Russia condemned as “unacceptable” on Tuesday Turkey’s military operation in northeastern Syria, revealing that Ankara’s offensive was not cleared by Moscow in advance.
“We had always urged Turkey to show restraint and always considered some kind of military operation on Syrian territory unacceptable,” said Alexander Lavrentiev, Russian President Vladimir Putin’s envoy for Syria, told Russian news agencies.
He made his comments after Turkey ignored new sanctions from the United States to press on with its assault on northern Syria while the Russia-backed Syrian regime forces entered one of the most hotly contested cities, filling a void created by US President Donald Trump’s abrupt decision to pull out American troops.
Lavrentiev’s comments, which suggest growing tensions between Turkey and Russian, came a day after the Kremlin complained that Turkey’s incursion was “not exactly” compatible with Syrian territorial integrity.
“The security of the Turkish-Syrian border must be ensured by the deployment of Syrian government troops along its entire length,” said Lavrentiev. “That’s why we never spoke in favor or supported the idea of Turkish units (being deployed there) let alone the armed Syrian opposition.”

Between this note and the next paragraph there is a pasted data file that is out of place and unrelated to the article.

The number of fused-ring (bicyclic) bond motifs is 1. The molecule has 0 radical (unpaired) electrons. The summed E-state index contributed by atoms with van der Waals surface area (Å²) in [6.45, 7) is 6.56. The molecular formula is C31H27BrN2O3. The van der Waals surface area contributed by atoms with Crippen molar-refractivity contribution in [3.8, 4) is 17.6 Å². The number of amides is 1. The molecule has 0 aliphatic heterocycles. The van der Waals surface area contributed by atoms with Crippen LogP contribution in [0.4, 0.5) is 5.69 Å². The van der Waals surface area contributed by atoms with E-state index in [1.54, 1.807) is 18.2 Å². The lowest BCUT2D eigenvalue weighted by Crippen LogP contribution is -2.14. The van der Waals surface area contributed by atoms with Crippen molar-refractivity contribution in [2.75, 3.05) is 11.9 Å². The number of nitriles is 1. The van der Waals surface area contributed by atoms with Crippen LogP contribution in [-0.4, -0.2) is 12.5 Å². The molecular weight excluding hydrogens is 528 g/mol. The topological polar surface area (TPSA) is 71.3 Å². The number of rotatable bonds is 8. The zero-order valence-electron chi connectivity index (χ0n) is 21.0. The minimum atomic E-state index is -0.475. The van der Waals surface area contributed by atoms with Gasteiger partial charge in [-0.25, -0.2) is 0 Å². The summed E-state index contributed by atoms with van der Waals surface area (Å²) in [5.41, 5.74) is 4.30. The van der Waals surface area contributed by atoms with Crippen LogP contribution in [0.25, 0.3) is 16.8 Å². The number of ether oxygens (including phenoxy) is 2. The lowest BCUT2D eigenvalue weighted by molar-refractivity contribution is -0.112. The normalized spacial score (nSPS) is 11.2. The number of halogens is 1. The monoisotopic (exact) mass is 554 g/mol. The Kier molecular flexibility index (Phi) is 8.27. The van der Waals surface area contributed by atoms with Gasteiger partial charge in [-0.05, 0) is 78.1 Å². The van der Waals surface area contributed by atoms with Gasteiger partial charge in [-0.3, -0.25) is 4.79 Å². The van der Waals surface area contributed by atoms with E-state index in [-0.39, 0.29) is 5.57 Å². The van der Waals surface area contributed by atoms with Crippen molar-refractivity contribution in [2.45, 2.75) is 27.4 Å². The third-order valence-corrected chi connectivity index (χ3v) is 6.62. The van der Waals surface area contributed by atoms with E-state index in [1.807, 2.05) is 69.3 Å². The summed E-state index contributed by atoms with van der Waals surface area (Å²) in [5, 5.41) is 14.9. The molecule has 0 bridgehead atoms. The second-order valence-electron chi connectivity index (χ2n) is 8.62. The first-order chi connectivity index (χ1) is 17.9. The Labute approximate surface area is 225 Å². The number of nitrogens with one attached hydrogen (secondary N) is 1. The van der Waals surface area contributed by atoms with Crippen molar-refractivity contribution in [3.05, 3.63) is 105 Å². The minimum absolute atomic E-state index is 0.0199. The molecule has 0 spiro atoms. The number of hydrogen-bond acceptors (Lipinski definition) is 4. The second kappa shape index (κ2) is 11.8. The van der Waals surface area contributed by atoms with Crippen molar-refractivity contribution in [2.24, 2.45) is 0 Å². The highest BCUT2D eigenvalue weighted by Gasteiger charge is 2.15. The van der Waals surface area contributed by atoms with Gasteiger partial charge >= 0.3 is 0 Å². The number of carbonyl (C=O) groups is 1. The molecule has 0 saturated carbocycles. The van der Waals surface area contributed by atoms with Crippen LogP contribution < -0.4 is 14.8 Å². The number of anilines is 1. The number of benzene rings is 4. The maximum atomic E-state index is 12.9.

Lavrentiev confirmed that Russia had brokered an agreement between the Syrian regime and Kurdish forces that saw the Kurds cede control of territory to Syrian troops.
Those talks had taken place at Russia’s Hmeimim air base in Syria among other places, he said.
Moreover, he said Moscow will not allow Turkish and Syrian regime forces to clash.
He said that "no one is interested" in potential fighting between regime troops and Turkish forces that entered Syria last week. Lavrentiev said Russia "is not going to allow it."